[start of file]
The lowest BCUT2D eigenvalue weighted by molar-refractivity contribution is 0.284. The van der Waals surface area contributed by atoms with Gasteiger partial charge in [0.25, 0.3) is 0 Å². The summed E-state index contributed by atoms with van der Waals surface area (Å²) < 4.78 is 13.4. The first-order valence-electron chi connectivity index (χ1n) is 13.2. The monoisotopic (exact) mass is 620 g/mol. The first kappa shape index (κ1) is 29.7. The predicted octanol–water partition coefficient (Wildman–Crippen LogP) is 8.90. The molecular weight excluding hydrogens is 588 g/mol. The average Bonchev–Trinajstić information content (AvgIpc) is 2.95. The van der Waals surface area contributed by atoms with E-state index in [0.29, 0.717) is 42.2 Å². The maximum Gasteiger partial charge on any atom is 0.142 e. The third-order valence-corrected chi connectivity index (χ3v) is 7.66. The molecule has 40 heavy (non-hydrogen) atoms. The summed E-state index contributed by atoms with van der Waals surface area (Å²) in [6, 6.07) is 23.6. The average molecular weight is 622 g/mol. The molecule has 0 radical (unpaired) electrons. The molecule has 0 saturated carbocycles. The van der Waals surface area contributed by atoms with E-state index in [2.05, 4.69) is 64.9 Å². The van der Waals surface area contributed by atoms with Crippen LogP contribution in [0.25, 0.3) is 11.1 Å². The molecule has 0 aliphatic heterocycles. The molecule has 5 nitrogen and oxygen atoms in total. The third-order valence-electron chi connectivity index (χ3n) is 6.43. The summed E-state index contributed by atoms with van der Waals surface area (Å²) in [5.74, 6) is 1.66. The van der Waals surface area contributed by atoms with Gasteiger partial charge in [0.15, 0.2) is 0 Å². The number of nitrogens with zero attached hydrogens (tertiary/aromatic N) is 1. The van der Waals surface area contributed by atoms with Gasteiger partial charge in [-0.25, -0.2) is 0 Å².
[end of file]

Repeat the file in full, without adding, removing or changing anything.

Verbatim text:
The lowest BCUT2D eigenvalue weighted by molar-refractivity contribution is 0.284. The van der Waals surface area contributed by atoms with Gasteiger partial charge in [0.25, 0.3) is 0 Å². The summed E-state index contributed by atoms with van der Waals surface area (Å²) < 4.78 is 13.4. The first-order valence-electron chi connectivity index (χ1n) is 13.2. The monoisotopic (exact) mass is 620 g/mol. The first kappa shape index (κ1) is 29.7. The predicted octanol–water partition coefficient (Wildman–Crippen LogP) is 8.90. The molecular weight excluding hydrogens is 588 g/mol. The average Bonchev–Trinajstić information content (AvgIpc) is 2.95. The van der Waals surface area contributed by atoms with E-state index in [0.29, 0.717) is 42.2 Å². The maximum Gasteiger partial charge on any atom is 0.142 e. The third-order valence-corrected chi connectivity index (χ3v) is 7.66. The molecule has 40 heavy (non-hydrogen) atoms. The summed E-state index contributed by atoms with van der Waals surface area (Å²) in [6, 6.07) is 23.6. The average molecular weight is 622 g/mol. The molecule has 0 radical (unpaired) electrons. The molecule has 0 saturated carbocycles. The van der Waals surface area contributed by atoms with E-state index in [2.05, 4.69) is 64.9 Å². The van der Waals surface area contributed by atoms with Crippen LogP contribution in [0.25, 0.3) is 11.1 Å². The molecule has 0 aliphatic heterocycles. The molecule has 5 nitrogen and oxygen atoms in total. The third-order valence-electron chi connectivity index (χ3n) is 6.43. The summed E-state index contributed by atoms with van der Waals surface area (Å²) in [5.74, 6) is 1.66. The van der Waals surface area contributed by atoms with Gasteiger partial charge in [0.15, 0.2) is 0 Å². The number of nitrogens with zero attached hydrogens (tertiary/aromatic N) is 1. The van der Waals surface area contributed by atoms with Gasteiger partial charge in [-0.25, -0.2) is 0 Å².